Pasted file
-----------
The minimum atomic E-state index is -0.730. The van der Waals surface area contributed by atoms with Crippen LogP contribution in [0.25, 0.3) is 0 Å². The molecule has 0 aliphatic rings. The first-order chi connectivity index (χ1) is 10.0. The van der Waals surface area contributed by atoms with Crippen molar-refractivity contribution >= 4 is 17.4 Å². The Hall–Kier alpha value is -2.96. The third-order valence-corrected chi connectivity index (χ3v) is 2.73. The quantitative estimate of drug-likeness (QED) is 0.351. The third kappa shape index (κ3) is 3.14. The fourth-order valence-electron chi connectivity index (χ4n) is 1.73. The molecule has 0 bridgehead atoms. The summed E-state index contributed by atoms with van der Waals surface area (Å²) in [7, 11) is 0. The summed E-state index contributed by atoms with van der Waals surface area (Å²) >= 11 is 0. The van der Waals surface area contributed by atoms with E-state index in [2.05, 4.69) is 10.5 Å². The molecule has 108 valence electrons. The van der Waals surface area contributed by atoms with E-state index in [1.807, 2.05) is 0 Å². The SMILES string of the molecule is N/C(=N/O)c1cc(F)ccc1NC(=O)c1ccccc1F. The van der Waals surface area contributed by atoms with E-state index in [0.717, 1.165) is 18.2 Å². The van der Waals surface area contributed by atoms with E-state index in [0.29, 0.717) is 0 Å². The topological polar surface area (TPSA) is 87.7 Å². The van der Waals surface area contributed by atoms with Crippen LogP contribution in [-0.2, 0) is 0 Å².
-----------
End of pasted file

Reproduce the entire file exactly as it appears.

The minimum atomic E-state index is -0.730. The van der Waals surface area contributed by atoms with Crippen LogP contribution in [0.25, 0.3) is 0 Å². The molecule has 0 aliphatic rings. The first-order chi connectivity index (χ1) is 10.0. The van der Waals surface area contributed by atoms with Crippen molar-refractivity contribution >= 4 is 17.4 Å². The Hall–Kier alpha value is -2.96. The third-order valence-corrected chi connectivity index (χ3v) is 2.73. The quantitative estimate of drug-likeness (QED) is 0.351. The third kappa shape index (κ3) is 3.14. The fourth-order valence-electron chi connectivity index (χ4n) is 1.73. The molecule has 0 bridgehead atoms. The summed E-state index contributed by atoms with van der Waals surface area (Å²) in [7, 11) is 0. The summed E-state index contributed by atoms with van der Waals surface area (Å²) >= 11 is 0. The van der Waals surface area contributed by atoms with E-state index in [2.05, 4.69) is 10.5 Å². The molecule has 108 valence electrons. The van der Waals surface area contributed by atoms with E-state index in [1.807, 2.05) is 0 Å². The SMILES string of the molecule is N/C(=N/O)c1cc(F)ccc1NC(=O)c1ccccc1F. The van der Waals surface area contributed by atoms with E-state index in [0.717, 1.165) is 18.2 Å². The van der Waals surface area contributed by atoms with E-state index in [0.29, 0.717) is 0 Å². The topological polar surface area (TPSA) is 87.7 Å². The van der Waals surface area contributed by atoms with Crippen LogP contribution in [-0.2, 0) is 0 Å².